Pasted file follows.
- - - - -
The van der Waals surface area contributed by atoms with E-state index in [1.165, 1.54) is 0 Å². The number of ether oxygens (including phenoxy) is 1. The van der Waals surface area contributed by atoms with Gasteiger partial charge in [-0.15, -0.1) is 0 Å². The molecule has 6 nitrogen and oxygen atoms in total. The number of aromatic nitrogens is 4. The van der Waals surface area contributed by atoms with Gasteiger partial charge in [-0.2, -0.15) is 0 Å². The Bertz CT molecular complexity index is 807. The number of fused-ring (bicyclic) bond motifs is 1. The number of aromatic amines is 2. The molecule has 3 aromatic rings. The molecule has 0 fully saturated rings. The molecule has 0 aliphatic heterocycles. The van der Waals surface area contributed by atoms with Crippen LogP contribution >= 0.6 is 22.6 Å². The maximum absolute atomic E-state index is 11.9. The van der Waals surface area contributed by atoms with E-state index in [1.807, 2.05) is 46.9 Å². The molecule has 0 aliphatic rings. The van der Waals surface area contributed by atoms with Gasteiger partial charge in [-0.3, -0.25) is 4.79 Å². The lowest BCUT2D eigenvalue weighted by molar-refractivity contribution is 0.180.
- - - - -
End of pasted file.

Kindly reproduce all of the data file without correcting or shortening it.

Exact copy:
The van der Waals surface area contributed by atoms with E-state index in [1.165, 1.54) is 0 Å². The number of ether oxygens (including phenoxy) is 1. The van der Waals surface area contributed by atoms with Gasteiger partial charge in [-0.15, -0.1) is 0 Å². The molecule has 6 nitrogen and oxygen atoms in total. The number of aromatic nitrogens is 4. The van der Waals surface area contributed by atoms with Gasteiger partial charge in [-0.2, -0.15) is 0 Å². The Bertz CT molecular complexity index is 807. The number of fused-ring (bicyclic) bond motifs is 1. The number of aromatic amines is 2. The molecule has 3 aromatic rings. The molecule has 0 fully saturated rings. The molecule has 0 aliphatic heterocycles. The van der Waals surface area contributed by atoms with Crippen LogP contribution >= 0.6 is 22.6 Å². The maximum absolute atomic E-state index is 11.9. The van der Waals surface area contributed by atoms with E-state index in [1.807, 2.05) is 46.9 Å². The molecule has 0 aliphatic rings. The van der Waals surface area contributed by atoms with Gasteiger partial charge in [-0.3, -0.25) is 4.79 Å². The lowest BCUT2D eigenvalue weighted by molar-refractivity contribution is 0.180.